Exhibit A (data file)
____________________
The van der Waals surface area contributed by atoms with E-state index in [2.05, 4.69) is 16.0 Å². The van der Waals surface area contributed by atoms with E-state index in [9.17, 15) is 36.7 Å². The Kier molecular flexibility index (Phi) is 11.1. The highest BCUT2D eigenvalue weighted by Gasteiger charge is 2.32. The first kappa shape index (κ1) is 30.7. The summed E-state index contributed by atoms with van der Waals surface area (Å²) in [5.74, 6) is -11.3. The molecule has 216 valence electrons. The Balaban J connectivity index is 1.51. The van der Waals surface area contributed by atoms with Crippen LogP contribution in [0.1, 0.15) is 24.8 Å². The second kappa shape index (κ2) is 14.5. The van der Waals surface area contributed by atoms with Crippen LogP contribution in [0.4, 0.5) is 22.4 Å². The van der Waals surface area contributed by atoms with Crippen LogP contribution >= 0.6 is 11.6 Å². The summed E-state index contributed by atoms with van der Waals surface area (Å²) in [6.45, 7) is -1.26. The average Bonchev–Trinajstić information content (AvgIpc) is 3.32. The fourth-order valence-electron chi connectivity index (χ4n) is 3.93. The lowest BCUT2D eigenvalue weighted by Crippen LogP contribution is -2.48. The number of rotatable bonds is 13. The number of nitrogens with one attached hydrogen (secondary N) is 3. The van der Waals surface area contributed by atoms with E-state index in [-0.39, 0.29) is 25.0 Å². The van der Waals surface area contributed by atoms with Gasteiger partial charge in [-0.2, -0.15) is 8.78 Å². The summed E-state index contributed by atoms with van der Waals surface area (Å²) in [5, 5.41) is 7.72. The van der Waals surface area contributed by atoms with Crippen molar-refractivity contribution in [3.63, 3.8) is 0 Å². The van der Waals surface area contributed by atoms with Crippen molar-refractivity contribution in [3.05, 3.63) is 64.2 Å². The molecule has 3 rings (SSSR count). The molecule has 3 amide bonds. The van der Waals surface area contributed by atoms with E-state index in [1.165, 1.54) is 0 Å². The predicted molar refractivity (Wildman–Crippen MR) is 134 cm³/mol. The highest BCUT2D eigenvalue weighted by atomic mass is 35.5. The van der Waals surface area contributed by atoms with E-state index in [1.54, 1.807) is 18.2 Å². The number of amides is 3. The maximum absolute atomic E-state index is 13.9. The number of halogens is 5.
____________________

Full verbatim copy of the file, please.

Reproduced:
The van der Waals surface area contributed by atoms with E-state index in [2.05, 4.69) is 16.0 Å². The van der Waals surface area contributed by atoms with E-state index in [9.17, 15) is 36.7 Å². The Kier molecular flexibility index (Phi) is 11.1. The highest BCUT2D eigenvalue weighted by Gasteiger charge is 2.32. The first kappa shape index (κ1) is 30.7. The summed E-state index contributed by atoms with van der Waals surface area (Å²) in [5.74, 6) is -11.3. The molecule has 216 valence electrons. The Balaban J connectivity index is 1.51. The van der Waals surface area contributed by atoms with Crippen LogP contribution in [0.1, 0.15) is 24.8 Å². The second kappa shape index (κ2) is 14.5. The van der Waals surface area contributed by atoms with Crippen LogP contribution in [0.4, 0.5) is 22.4 Å². The van der Waals surface area contributed by atoms with Crippen LogP contribution >= 0.6 is 11.6 Å². The summed E-state index contributed by atoms with van der Waals surface area (Å²) in [6.45, 7) is -1.26. The average Bonchev–Trinajstić information content (AvgIpc) is 3.32. The fourth-order valence-electron chi connectivity index (χ4n) is 3.93. The lowest BCUT2D eigenvalue weighted by Crippen LogP contribution is -2.48. The number of rotatable bonds is 13. The number of nitrogens with one attached hydrogen (secondary N) is 3. The van der Waals surface area contributed by atoms with E-state index in [-0.39, 0.29) is 25.0 Å². The van der Waals surface area contributed by atoms with Gasteiger partial charge in [-0.2, -0.15) is 8.78 Å². The summed E-state index contributed by atoms with van der Waals surface area (Å²) in [5, 5.41) is 7.72. The van der Waals surface area contributed by atoms with Crippen molar-refractivity contribution in [3.63, 3.8) is 0 Å². The van der Waals surface area contributed by atoms with Crippen molar-refractivity contribution in [3.05, 3.63) is 64.2 Å². The molecule has 3 rings (SSSR count). The molecule has 3 amide bonds. The van der Waals surface area contributed by atoms with E-state index in [1.165, 1.54) is 0 Å². The predicted molar refractivity (Wildman–Crippen MR) is 134 cm³/mol. The highest BCUT2D eigenvalue weighted by atomic mass is 35.5. The van der Waals surface area contributed by atoms with E-state index in [1.54, 1.807) is 18.2 Å². The number of amides is 3. The maximum absolute atomic E-state index is 13.9. The number of halogens is 5.